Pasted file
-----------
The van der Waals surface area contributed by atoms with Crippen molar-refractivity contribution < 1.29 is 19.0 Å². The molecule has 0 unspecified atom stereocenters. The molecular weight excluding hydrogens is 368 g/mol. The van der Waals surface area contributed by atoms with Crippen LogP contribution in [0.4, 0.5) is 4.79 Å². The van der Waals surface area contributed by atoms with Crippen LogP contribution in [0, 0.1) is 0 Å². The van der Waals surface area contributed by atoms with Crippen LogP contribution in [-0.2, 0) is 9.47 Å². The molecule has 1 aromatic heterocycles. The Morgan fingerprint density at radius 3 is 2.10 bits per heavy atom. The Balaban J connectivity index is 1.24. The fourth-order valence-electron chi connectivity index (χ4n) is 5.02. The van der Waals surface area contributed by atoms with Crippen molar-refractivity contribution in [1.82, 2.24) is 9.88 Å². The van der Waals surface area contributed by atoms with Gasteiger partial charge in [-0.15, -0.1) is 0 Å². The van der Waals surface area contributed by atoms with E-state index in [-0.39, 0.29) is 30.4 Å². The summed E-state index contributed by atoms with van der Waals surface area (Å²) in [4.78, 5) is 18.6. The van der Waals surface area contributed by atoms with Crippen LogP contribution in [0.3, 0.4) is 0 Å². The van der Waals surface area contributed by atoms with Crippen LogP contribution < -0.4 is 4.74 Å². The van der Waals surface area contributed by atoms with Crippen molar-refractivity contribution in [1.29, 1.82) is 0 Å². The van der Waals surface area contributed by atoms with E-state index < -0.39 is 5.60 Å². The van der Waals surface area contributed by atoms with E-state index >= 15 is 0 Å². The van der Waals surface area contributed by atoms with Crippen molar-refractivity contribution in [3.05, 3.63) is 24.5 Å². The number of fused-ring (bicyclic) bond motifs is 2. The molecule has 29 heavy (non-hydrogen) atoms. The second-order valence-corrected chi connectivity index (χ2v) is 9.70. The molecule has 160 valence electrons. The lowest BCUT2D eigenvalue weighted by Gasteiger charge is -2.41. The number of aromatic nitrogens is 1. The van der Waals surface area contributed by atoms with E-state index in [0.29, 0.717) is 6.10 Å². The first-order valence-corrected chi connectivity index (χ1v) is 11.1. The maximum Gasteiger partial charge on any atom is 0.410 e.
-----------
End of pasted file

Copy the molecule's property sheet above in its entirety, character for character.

The van der Waals surface area contributed by atoms with Crippen molar-refractivity contribution < 1.29 is 19.0 Å². The molecule has 0 unspecified atom stereocenters. The molecular weight excluding hydrogens is 368 g/mol. The van der Waals surface area contributed by atoms with Crippen LogP contribution in [0.4, 0.5) is 4.79 Å². The van der Waals surface area contributed by atoms with Crippen LogP contribution in [0, 0.1) is 0 Å². The van der Waals surface area contributed by atoms with Crippen LogP contribution in [-0.2, 0) is 9.47 Å². The molecule has 1 aromatic heterocycles. The Morgan fingerprint density at radius 3 is 2.10 bits per heavy atom. The Balaban J connectivity index is 1.24. The fourth-order valence-electron chi connectivity index (χ4n) is 5.02. The van der Waals surface area contributed by atoms with Crippen molar-refractivity contribution in [1.82, 2.24) is 9.88 Å². The van der Waals surface area contributed by atoms with Gasteiger partial charge in [-0.15, -0.1) is 0 Å². The van der Waals surface area contributed by atoms with E-state index in [-0.39, 0.29) is 30.4 Å². The summed E-state index contributed by atoms with van der Waals surface area (Å²) in [4.78, 5) is 18.6. The van der Waals surface area contributed by atoms with Crippen LogP contribution in [0.3, 0.4) is 0 Å². The van der Waals surface area contributed by atoms with Crippen LogP contribution < -0.4 is 4.74 Å². The van der Waals surface area contributed by atoms with Crippen molar-refractivity contribution in [1.29, 1.82) is 0 Å². The van der Waals surface area contributed by atoms with E-state index < -0.39 is 5.60 Å². The van der Waals surface area contributed by atoms with E-state index >= 15 is 0 Å². The van der Waals surface area contributed by atoms with Crippen molar-refractivity contribution in [3.05, 3.63) is 24.5 Å². The number of fused-ring (bicyclic) bond motifs is 2. The molecule has 29 heavy (non-hydrogen) atoms. The second-order valence-corrected chi connectivity index (χ2v) is 9.70. The molecule has 160 valence electrons. The lowest BCUT2D eigenvalue weighted by Gasteiger charge is -2.41. The number of aromatic nitrogens is 1. The van der Waals surface area contributed by atoms with E-state index in [0.29, 0.717) is 6.10 Å². The first-order valence-corrected chi connectivity index (χ1v) is 11.1. The maximum Gasteiger partial charge on any atom is 0.410 e.